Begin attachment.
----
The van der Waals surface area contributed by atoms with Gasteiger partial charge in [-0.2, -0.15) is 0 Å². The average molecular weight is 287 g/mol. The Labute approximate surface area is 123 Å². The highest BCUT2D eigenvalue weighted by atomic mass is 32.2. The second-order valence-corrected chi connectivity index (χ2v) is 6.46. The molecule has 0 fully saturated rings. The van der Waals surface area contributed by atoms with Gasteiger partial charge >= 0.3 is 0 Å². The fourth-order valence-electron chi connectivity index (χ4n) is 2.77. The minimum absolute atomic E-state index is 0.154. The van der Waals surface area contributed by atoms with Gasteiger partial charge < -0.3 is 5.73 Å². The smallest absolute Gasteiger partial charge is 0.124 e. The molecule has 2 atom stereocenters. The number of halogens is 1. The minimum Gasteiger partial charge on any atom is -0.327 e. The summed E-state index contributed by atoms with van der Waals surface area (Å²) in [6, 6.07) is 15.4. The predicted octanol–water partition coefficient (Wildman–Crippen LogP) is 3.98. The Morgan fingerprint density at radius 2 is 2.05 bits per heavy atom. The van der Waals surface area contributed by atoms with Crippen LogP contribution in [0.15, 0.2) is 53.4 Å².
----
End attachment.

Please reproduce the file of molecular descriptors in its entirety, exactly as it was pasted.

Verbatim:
The van der Waals surface area contributed by atoms with Gasteiger partial charge in [-0.2, -0.15) is 0 Å². The average molecular weight is 287 g/mol. The Labute approximate surface area is 123 Å². The highest BCUT2D eigenvalue weighted by atomic mass is 32.2. The second-order valence-corrected chi connectivity index (χ2v) is 6.46. The molecule has 0 fully saturated rings. The van der Waals surface area contributed by atoms with Gasteiger partial charge >= 0.3 is 0 Å². The fourth-order valence-electron chi connectivity index (χ4n) is 2.77. The minimum absolute atomic E-state index is 0.154. The van der Waals surface area contributed by atoms with Gasteiger partial charge < -0.3 is 5.73 Å². The smallest absolute Gasteiger partial charge is 0.124 e. The molecule has 2 atom stereocenters. The number of halogens is 1. The minimum Gasteiger partial charge on any atom is -0.327 e. The summed E-state index contributed by atoms with van der Waals surface area (Å²) in [6, 6.07) is 15.4. The predicted octanol–water partition coefficient (Wildman–Crippen LogP) is 3.98. The Morgan fingerprint density at radius 2 is 2.05 bits per heavy atom. The van der Waals surface area contributed by atoms with Crippen LogP contribution in [0.15, 0.2) is 53.4 Å².